Once the scuttling was in progress the Royal navy intervened and was able to save about 20 ships. The British could, however, save only one battleship. In effect, Admiral Von Reuter was successful in the main of not letting the ships fall into the hands of the Royal Navy.

The British were irritated with the action of Von Reuter and along with 1773 sailors were made POWs. Von Reuter was released in 1920 and greatly adulated in Germany. Later he was made an Admiral by Adolf Hitler.


Last word

Most of the German warships are still there under the sea and enterprising divers can dive below the water and see the ships. Guides are available who will guide you to the underwater German fleet which is a site for enthusiasts. The naval base has lost its importance now and it's only a shadow of what it was. It is now a place mostly for tourists but the significance of Scapa Flow as a part of the extended power of the British Navy in the first quarter of the 20th cannot be underestimated.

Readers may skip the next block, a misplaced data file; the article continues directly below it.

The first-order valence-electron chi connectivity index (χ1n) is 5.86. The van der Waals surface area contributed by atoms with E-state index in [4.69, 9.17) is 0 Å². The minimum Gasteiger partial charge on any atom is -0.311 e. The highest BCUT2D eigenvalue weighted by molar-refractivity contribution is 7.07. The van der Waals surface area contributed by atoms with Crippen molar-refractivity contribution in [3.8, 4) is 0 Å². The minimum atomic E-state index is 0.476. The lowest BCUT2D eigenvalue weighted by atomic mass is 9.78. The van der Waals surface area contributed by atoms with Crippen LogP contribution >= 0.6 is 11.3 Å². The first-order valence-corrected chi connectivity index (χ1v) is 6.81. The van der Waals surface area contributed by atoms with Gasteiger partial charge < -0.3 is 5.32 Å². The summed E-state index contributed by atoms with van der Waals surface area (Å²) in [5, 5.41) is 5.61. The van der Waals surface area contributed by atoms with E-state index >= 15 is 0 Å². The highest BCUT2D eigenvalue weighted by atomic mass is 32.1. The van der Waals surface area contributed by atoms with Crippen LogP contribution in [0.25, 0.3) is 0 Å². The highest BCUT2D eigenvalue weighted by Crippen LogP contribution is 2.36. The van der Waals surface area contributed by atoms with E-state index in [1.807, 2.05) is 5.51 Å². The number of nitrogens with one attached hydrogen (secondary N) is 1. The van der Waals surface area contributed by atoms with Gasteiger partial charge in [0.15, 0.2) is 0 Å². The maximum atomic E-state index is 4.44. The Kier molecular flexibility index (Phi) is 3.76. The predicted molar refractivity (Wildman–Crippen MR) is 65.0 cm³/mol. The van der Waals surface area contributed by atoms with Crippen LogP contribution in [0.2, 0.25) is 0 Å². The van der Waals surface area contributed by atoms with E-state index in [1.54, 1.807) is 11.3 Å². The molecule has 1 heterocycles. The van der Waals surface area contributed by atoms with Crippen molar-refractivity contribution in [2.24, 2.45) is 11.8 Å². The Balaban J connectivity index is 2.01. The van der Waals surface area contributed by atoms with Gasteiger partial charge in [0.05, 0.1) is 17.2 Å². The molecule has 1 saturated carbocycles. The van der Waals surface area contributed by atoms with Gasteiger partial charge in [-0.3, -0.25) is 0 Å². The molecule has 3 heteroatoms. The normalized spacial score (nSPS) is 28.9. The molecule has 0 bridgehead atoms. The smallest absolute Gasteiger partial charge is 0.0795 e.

MG Singh (author) from UAE on May 15, 2021:

Thanks, Tom, Communists, and Nazis have always been like water and oil. There was fear in Germany of taking over by communists and a swing vote helped Hitler came to power,

MG Singh (author) from UAE on May 15, 2021:

Tom,I have been to Scapa flow about 10 years back, its just a tourist spot but there are good pubs around. I wonder if they are still operational with the Wuhan virus around. Yes, at one time it was a formidable base but now is redunfent.

MG Singh (author) from UAE on May 15, 2021:

Tom, thanks, despite all talk of some Maratha seamen the fact is Indians had no concept of an ocean fleet. I will have to read about the 1918 communist naval mutiny, this was perhaps one of the reasons Hitler disliked communists.